What: Joint sealing on PCC pavements is a preventive technique using either a hot pour polymer asphalt sealer or a silicone sealer. The hot-poured, rubberized asphalt sealants are less expensive than silicone materials but generally have shorter life expectancies (typically 4 to 8 years for hot-poured sealants and 5 to 10 years for silicone sealants). A backer rod is often placed in the joint reservoir to achieve the desired shape factor and to control the amount of sealant used. Joint resealing seals PCC joints against moisture and debris (incompressibles). Before sealing, the cracks or joints should be cleaned of debris and dry.
Where: All jointed concrete pavements with no or failed joint sealer.
Why (advantages): Joint resealing prevents moisture and incompressibles from intruding into pavement joints. By sealing out incompressibles, joint sealing reduces spalling and blow-ups; and by sealing out water, it reduces pumping, faulting and corner breaks and protects the base from moisture erosion. Traffic return for joint sealing is quick, as soon as the sealer has cooled or cured sufficiently to avoid tracking. Joint resealing is a very inexpensive technique for preserving and extending the lives of concrete pavements.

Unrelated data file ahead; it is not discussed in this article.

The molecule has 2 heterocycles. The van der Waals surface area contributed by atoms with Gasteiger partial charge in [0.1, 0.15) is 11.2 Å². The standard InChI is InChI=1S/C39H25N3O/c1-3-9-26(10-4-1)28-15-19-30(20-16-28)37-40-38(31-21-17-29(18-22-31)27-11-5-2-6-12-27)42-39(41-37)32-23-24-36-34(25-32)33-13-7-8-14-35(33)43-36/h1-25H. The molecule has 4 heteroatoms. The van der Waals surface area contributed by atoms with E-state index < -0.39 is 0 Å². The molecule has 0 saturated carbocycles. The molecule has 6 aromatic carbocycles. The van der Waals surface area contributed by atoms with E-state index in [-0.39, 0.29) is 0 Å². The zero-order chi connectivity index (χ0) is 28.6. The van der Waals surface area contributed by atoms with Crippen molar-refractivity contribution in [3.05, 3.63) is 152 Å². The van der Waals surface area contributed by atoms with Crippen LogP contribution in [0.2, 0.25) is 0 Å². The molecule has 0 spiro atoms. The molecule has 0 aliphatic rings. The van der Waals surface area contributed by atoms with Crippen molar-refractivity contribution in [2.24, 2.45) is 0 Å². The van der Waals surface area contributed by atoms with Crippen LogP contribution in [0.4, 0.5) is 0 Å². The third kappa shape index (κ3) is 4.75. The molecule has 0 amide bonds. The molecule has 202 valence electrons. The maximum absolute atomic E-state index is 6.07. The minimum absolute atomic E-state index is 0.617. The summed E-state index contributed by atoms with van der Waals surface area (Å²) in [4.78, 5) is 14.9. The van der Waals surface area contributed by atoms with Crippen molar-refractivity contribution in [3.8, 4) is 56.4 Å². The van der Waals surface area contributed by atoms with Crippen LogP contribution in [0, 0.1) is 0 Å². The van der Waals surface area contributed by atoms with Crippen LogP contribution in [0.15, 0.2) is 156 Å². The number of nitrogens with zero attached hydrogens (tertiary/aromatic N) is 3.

Why not (disadvantages): The only reason for not joint sealing a jointed concrete pavement is when the distresses are too great to further maintain the slab and more aggressive repair is needed.
When: Joints should be resealed when the existing sealant material is no longer performing its intended function, as indicated by missing or debonded sealants or sealed joints that contain incompressibles. The optimum time of the year to perform joint resealing is in the spring or fall, when the installation temperatures are moderate.
Estimated life extension: Joint sealing can extend the life of PCC pavements from 5 to 20 years.
For more information on correct joint sealing techniques, consult the Joint Seal Checklist put together by the Foundation and FHWA.